R. Wendner, A. Krawtschuk, et al.
Bridge Maintenance, Safety, Management, Resilience and Sustainability – Biondini & Frangopol (Eds). London: Taylor & Francis Group, 2012, pp. 879- 884
Arch bridges made from nature stone nowadays are the oldest structures which are still in use on road and railway lines. With an average age of more than hundred years, these structures often are seen as historical important buildings. Most of them had been constructed during the great building period of roads and railways from the 1840ies to 1900. Lots of the considered nature stone bridges are constructed as circle or three center curve, some of them also in a parabolic form or catenaries or cycloide. The height of the apex cover varies in a large range. If masonry was appropriated, usually sand, chalkstone or clay bricks were used. For most bridges no observations of the material parameter are available, as a result the stone and the mortar strengths are unknown. Under the usage of the German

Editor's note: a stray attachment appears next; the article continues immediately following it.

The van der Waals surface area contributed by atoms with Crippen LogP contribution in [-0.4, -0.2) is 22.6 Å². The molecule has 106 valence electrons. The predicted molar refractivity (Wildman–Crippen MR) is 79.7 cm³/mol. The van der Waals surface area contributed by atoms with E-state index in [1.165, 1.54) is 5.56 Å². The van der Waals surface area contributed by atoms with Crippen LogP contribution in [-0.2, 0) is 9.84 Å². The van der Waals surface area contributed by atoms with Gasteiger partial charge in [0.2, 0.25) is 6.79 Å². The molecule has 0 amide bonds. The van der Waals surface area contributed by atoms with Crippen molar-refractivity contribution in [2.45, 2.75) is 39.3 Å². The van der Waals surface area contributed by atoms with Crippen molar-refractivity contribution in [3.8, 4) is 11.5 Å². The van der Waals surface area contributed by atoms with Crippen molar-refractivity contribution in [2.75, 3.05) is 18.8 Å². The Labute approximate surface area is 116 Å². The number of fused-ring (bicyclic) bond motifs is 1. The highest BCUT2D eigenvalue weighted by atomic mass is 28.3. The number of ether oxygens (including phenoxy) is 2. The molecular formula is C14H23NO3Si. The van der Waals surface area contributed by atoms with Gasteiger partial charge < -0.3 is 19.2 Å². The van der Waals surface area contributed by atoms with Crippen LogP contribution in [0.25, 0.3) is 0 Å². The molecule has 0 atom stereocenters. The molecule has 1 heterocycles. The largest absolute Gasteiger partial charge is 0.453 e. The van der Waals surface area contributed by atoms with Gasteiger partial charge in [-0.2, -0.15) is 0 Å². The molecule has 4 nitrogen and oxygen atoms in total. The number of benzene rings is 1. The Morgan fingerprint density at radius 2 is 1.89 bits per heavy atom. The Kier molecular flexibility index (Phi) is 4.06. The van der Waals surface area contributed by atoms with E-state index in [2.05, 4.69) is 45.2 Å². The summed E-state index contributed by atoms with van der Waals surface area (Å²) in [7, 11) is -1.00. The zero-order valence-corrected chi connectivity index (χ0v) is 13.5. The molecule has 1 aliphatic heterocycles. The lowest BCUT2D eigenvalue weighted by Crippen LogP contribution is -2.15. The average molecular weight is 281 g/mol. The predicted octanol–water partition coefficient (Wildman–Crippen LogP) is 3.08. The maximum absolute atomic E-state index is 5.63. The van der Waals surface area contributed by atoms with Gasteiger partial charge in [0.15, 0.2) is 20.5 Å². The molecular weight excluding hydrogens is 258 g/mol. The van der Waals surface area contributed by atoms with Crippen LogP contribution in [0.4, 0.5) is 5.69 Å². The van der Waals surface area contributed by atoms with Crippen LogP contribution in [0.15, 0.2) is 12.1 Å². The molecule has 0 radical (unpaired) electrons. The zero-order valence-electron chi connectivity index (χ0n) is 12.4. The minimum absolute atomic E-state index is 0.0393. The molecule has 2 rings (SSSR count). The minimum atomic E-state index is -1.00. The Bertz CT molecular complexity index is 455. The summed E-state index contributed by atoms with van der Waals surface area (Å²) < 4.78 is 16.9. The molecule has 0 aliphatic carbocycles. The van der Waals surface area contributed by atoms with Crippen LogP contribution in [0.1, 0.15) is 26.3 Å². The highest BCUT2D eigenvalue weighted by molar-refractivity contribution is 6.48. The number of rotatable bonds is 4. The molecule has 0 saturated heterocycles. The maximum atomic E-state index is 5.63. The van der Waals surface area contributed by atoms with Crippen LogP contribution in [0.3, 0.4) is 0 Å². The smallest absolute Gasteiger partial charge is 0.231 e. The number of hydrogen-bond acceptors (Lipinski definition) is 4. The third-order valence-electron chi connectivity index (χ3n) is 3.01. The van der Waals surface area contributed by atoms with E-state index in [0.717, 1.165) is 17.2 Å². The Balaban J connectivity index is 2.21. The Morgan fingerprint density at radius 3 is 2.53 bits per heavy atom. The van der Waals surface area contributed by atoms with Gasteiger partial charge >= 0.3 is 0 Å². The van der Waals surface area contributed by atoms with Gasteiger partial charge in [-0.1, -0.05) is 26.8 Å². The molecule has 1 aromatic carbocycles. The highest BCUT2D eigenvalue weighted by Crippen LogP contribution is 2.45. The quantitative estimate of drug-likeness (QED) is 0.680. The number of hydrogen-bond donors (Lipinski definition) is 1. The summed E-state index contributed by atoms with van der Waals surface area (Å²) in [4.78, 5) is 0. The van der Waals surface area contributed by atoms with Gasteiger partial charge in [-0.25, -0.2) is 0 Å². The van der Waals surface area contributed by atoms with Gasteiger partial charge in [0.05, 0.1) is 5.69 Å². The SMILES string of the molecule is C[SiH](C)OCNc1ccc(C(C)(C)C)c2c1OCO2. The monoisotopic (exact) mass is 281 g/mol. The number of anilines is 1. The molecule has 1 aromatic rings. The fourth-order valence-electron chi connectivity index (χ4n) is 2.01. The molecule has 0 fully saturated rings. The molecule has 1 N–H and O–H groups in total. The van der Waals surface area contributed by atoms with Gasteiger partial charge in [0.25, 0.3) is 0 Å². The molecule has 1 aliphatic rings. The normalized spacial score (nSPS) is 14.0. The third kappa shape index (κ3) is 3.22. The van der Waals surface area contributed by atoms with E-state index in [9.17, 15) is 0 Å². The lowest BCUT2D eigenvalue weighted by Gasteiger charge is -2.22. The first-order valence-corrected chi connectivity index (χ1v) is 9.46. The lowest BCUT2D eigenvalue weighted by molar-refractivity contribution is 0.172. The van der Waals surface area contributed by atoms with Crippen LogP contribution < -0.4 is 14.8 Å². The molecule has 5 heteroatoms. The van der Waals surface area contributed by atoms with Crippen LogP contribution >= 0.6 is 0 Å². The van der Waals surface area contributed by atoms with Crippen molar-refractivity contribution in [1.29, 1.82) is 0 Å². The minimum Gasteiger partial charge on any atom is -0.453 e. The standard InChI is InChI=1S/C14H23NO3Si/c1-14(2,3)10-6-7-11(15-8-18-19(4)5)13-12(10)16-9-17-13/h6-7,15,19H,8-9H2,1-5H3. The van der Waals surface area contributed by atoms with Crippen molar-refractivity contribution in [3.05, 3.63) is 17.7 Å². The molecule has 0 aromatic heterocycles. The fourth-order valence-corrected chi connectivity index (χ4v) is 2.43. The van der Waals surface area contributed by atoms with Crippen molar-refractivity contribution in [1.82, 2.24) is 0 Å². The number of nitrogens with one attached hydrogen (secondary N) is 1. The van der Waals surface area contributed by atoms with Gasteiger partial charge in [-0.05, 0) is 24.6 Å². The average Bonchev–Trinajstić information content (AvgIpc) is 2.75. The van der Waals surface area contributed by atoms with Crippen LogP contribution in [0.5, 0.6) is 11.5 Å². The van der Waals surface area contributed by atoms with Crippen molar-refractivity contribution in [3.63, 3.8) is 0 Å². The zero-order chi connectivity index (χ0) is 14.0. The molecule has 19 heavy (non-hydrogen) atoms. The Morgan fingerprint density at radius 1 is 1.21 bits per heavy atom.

railway company, there are more than 8000 arch bridges yet, although at local roads there is an additional unknown number of them. In Austria, the railway network, especially along the southern railway line has around 1000 arch bridges in usage. In whole Europe, the stock of masonry railway bridges is estimated with around 70.000. In the course of route expansion plans in the past especially arch bridges have been replaced by new steel or reinforced concrete structures. Considerations of preservation, the budgetary situation of the rail and road operators, as well as a sustainable, resource efficient usage of resources and existing infrastructure are motivations to maintain and – if necessary – toughen up existing arch bridges. Therefore, the issues of sustainability, durability and serviceability become more important.